Primed, Dimpled, and Started Assembly

Busy day of building today! Started off with a Home Depot run to pick up some paint pots and gloves. Then I got set up and shot all of the elevator part and skins with primer.

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That was a lot of stuff to prime. Didn’t mix enough and had to make a second batch to finish the skins.

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Once the primer was dry, I brought everything in the house and dimpled the skins and all the ribs, spars, and other miscellaneous parts. Clecoed the forward half of the trim tab hinge to the aft spar and  machine countersunk the portion of the aft spar that attaches to the hinge. Did a similar job on the trim tab spar later.

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Modified my female #40 dimple die to enable dimpling of the nut plates needed for the trim tab servo doubler. I just ground off a bit of the edge on the bench grinder.

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Here’s the modified die in action squeezing a dimple into a nut plate.

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And here are the nut plates installed in the doubler.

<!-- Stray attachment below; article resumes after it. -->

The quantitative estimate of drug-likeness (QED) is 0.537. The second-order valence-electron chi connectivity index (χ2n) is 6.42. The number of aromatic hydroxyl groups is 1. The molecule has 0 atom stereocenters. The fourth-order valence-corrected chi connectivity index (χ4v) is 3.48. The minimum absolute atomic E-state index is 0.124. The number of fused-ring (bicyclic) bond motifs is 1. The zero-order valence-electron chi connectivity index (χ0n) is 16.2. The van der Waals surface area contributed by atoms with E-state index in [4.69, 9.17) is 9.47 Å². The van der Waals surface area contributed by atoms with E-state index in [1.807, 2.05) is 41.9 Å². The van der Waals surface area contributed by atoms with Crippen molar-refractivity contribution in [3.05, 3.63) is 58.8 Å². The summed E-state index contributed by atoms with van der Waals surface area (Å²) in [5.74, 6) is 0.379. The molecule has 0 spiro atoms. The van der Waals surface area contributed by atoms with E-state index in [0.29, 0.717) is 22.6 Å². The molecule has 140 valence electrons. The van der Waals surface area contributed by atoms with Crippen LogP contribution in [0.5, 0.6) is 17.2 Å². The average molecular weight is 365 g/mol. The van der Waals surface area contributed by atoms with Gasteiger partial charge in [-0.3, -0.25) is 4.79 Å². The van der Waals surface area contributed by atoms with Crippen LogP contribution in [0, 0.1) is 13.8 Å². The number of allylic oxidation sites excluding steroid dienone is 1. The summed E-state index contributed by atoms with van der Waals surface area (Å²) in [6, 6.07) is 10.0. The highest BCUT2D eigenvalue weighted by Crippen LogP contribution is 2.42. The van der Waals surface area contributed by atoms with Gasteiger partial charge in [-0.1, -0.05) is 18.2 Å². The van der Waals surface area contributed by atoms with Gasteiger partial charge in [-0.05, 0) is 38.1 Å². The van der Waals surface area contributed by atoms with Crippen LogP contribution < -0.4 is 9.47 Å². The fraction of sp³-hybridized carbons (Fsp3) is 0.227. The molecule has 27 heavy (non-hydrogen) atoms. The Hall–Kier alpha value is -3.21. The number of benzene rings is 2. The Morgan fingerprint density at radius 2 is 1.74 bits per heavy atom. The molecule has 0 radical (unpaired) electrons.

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I machine countersunk the parts of the trim tab pushrod and double flush riveted it together. The plans called out AN426-3-3.5 rivets but those were too short. I used -4.5’s and they came out perfect.

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Clecoed together the trim tab with the spar and trailing rdge and final drilled the holes in the closeout tabs.

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I machine countersunk the the trailing edges for the trim tab and left elevator using the tapered-pilot countersink cutter. I’m still waiting for the right trailing edge from Van’s to replace the one a screwed up.

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I riveted the trim tab horns and spar to the bottom trim tab skin.

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Taped off the places on the skins and spar where I’ll bond the ribs and trailing edge in order to prep for the ProSeal and trailing edge tape. I removed the primer with isopropyl. I scuffed with 150 grit sandpaper. Then cleaned the scuffed areas with acetone. Then I removed the tape.

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Tomorrow will be my first experience with ProSeal. I’ll be using it to glue the trim tab ribs in place. Plans call for a “well and truly flat” work surface on which to weight down the trim tab while the ProSeal sets up. I don’t consider my workbenches to be “well and truly flat.” So I’ll be off to Home Depot again tomorrow to come up with something. Maybe a steel plate or a 3/4″ MDF panel?

Today’s Time (hours): 9.0
Empennage Time (hours): 100.0
Total Time (hours): 100.0

 

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